On Thursday 26th I got involved in the trending hashtag #Reclaimtheinternet on Twitter. This article from the Guardian at the forefront of the campaign pinpointed it as a women’s issue which is arguable and was argued by a fair number of Twitter users who thought it was very much a men’s issue too.I kind of agree with that point as it’s undeniable that some men receive abuse on Twitter although I can’t find any recent cases of severe abuse towards a man. In the recent major cases of online abuse such as Caroline Criado-Perez who campaigned for a female figure on the back of the British bank note, targets have been abused for opinions on female equality.
I will argue that it is not a ‘women’s issue’ because it is not the issue of the abused, it’s an issue of the abusers. If you’re the one hiding behind a screen and keyboard typing abuse to somebody then it’s your problem. It is men and women keyboard warriors who wouldn’t say these things to the faces of the ones they’re typing to. It is this idea that the internet is an anonymous sanctuary where we can be who we really are. If that’s who you really are then you’re sick.
Some however argued for freedom of speech.
Oh freedom of speech, the phrase people use as soon as they are held accountable for their words. People will argue until they’re blue in the face that their freedom of speech allows them to say whatever the hell they like with absolutely no consequence.
Guess what? It doesn’t. The right to freedom of speech is detailed under the Human Rights Act of 1998, a legislation that states the following (Article 10:1,2)
Everyone has the right to freedom of expression. This right shall include freedom to hold opinions and to receive and impart information and ideas without interference by public authority and regardless of frontiers. This Article shall not prevent States from requiring the licensing of broadcasting, television or cinema enterprises.
The exercise of these freedoms, since it carries with it duties and responsibilities, may be subject to such formalities, conditions, restrictions or penalties as are prescribed by law and are necessary in a democratic society, in the interests of national security, territorial integrity or public safety, for the prevention of disorder or crime, for the protection of health or morals, for the protection of the reputation or rights of others, for preventing the disclosure of information received in confidence, or for maintaining the authority and impartiality of the judiciary.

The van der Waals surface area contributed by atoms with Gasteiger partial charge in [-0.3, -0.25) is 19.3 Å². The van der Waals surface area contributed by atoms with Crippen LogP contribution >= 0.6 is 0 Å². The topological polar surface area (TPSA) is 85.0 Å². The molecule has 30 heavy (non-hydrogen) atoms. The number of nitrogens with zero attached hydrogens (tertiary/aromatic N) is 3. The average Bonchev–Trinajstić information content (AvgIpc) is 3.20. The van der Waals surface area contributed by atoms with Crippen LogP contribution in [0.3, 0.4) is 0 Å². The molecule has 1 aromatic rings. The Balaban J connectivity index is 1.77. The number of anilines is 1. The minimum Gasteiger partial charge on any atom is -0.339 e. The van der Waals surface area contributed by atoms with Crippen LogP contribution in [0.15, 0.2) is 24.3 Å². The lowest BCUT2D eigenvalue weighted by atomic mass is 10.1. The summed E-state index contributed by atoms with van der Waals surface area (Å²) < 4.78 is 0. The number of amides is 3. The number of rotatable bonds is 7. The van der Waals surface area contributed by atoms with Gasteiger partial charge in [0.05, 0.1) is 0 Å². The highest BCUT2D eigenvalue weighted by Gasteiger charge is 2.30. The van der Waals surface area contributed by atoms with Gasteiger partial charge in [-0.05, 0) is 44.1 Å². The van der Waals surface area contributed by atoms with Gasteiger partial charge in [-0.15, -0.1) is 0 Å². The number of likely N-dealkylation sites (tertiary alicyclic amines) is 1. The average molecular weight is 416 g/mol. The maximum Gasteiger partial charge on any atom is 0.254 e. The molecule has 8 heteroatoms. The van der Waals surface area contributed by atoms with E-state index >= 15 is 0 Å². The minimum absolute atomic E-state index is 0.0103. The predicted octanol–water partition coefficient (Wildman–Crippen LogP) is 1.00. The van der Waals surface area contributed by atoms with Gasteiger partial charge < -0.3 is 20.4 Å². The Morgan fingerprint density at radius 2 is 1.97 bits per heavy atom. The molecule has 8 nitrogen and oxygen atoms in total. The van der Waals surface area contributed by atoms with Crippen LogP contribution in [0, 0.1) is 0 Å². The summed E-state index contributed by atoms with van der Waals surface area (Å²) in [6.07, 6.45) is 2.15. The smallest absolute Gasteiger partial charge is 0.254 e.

That’s right, ‘for the protection of the reputation or rights of others’. So when your words infringe upon another’s human right including the right to their freedom of speech, you do not have the right to say it.
Where do we draw the line? Well that’s what this hashtag was all about. To get people talking about that line, understanding that line and knowing when they’ve crossed it.
The campaign however is also talking about more generic abuse, abuse which doesn’t break laws and doesn’t include threats of rape and violence. How do we go about drawing a line there? Some people think it’s acceptable to tell somebody they wish they were dead as long as it’s clear you’re not coming to kill them which I completely disagree with.
I think it’s unacceptable to send hate to anybody. Period.
If you disagree with somebody you can simply debate their point without abuse or hatred and your point will probably come across clearer. Sending them threats isn’t going to get them to agree with you.
Although as I said these things are unacceptable; doesn’t mean they are punishable offences. I mean realistically, can the government, bodies of law or social networks monitor these sorts of things? How do they know when it’s a banter between two friends or a case of genuine abuse?
Some say that it’s the responsibility of the victim to deal with the issue. “Well if you don’t like it, get off the internet” or “Why don’t you just block them?” Get off the internet? It’s 2016, I’m sorry if I find that difficult! It’s also not as simple as just blocking them out. Each individual user who tweets you will be visible until they’re blocked which means they have to read what’s written before they can remove the user. If you have 40 tweets coming though in a ten minute period you’ll need to fish through the abuse and remove it before you can use your profile normally.
As far as the government are concerned, they can only raise awareness for these sorts of things. However as a society we can do things like sticking up for the abused. Reporting tweets we see to others that are abusive, upsetting or triggering. We can think before we type; how is this going to affect the person I’m sending it to? Am I getting my point across clearly without emotions? What would my employer think if they saw this tweet?
How about we each take responsibility for what we write and what we see instead of trying to blame the victim…
Did you get involved in the hashtag earlier this week? What were your thoughts?